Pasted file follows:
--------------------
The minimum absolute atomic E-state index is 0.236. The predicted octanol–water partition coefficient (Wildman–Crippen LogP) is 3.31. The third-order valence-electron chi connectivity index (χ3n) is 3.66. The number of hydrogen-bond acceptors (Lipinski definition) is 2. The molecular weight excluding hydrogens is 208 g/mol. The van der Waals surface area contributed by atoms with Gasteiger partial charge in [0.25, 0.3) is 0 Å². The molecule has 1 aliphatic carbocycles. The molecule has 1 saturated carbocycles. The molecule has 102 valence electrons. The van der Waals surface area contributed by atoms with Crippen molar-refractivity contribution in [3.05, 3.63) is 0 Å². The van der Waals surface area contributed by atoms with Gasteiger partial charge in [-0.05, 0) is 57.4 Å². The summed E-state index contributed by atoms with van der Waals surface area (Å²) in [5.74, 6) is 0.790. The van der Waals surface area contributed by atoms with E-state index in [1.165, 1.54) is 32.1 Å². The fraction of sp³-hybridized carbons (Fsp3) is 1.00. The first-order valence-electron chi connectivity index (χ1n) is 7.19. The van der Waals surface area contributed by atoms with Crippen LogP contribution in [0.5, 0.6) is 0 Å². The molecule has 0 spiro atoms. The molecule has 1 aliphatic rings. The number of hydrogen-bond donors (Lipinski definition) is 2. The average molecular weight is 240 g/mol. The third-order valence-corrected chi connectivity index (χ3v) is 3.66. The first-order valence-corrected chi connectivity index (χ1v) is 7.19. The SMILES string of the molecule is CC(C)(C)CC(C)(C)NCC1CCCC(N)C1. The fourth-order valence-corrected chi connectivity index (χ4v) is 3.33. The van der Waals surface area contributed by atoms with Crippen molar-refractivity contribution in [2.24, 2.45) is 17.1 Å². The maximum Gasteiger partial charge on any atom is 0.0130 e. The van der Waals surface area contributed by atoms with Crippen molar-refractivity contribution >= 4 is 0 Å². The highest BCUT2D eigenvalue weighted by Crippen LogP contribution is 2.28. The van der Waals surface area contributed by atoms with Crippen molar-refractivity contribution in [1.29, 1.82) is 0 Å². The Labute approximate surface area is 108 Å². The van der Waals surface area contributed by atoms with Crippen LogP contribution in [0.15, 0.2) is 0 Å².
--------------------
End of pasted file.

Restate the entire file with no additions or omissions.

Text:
The minimum absolute atomic E-state index is 0.236. The predicted octanol–water partition coefficient (Wildman–Crippen LogP) is 3.31. The third-order valence-electron chi connectivity index (χ3n) is 3.66. The number of hydrogen-bond acceptors (Lipinski definition) is 2. The molecular weight excluding hydrogens is 208 g/mol. The van der Waals surface area contributed by atoms with Gasteiger partial charge in [0.25, 0.3) is 0 Å². The molecule has 1 aliphatic carbocycles. The molecule has 1 saturated carbocycles. The molecule has 102 valence electrons. The van der Waals surface area contributed by atoms with Crippen molar-refractivity contribution in [3.05, 3.63) is 0 Å². The van der Waals surface area contributed by atoms with Gasteiger partial charge in [-0.05, 0) is 57.4 Å². The summed E-state index contributed by atoms with van der Waals surface area (Å²) in [5.74, 6) is 0.790. The van der Waals surface area contributed by atoms with E-state index in [1.165, 1.54) is 32.1 Å². The fraction of sp³-hybridized carbons (Fsp3) is 1.00. The first-order valence-electron chi connectivity index (χ1n) is 7.19. The van der Waals surface area contributed by atoms with Crippen LogP contribution in [0.5, 0.6) is 0 Å². The molecule has 0 spiro atoms. The molecule has 1 aliphatic rings. The number of hydrogen-bond donors (Lipinski definition) is 2. The average molecular weight is 240 g/mol. The third-order valence-corrected chi connectivity index (χ3v) is 3.66. The first-order valence-corrected chi connectivity index (χ1v) is 7.19. The SMILES string of the molecule is CC(C)(C)CC(C)(C)NCC1CCCC(N)C1. The fourth-order valence-corrected chi connectivity index (χ4v) is 3.33. The van der Waals surface area contributed by atoms with Crippen molar-refractivity contribution in [2.24, 2.45) is 17.1 Å². The maximum Gasteiger partial charge on any atom is 0.0130 e. The van der Waals surface area contributed by atoms with Crippen molar-refractivity contribution >= 4 is 0 Å². The highest BCUT2D eigenvalue weighted by Crippen LogP contribution is 2.28. The van der Waals surface area contributed by atoms with Crippen molar-refractivity contribution in [1.29, 1.82) is 0 Å². The Labute approximate surface area is 108 Å². The van der Waals surface area contributed by atoms with Crippen LogP contribution in [0.15, 0.2) is 0 Å².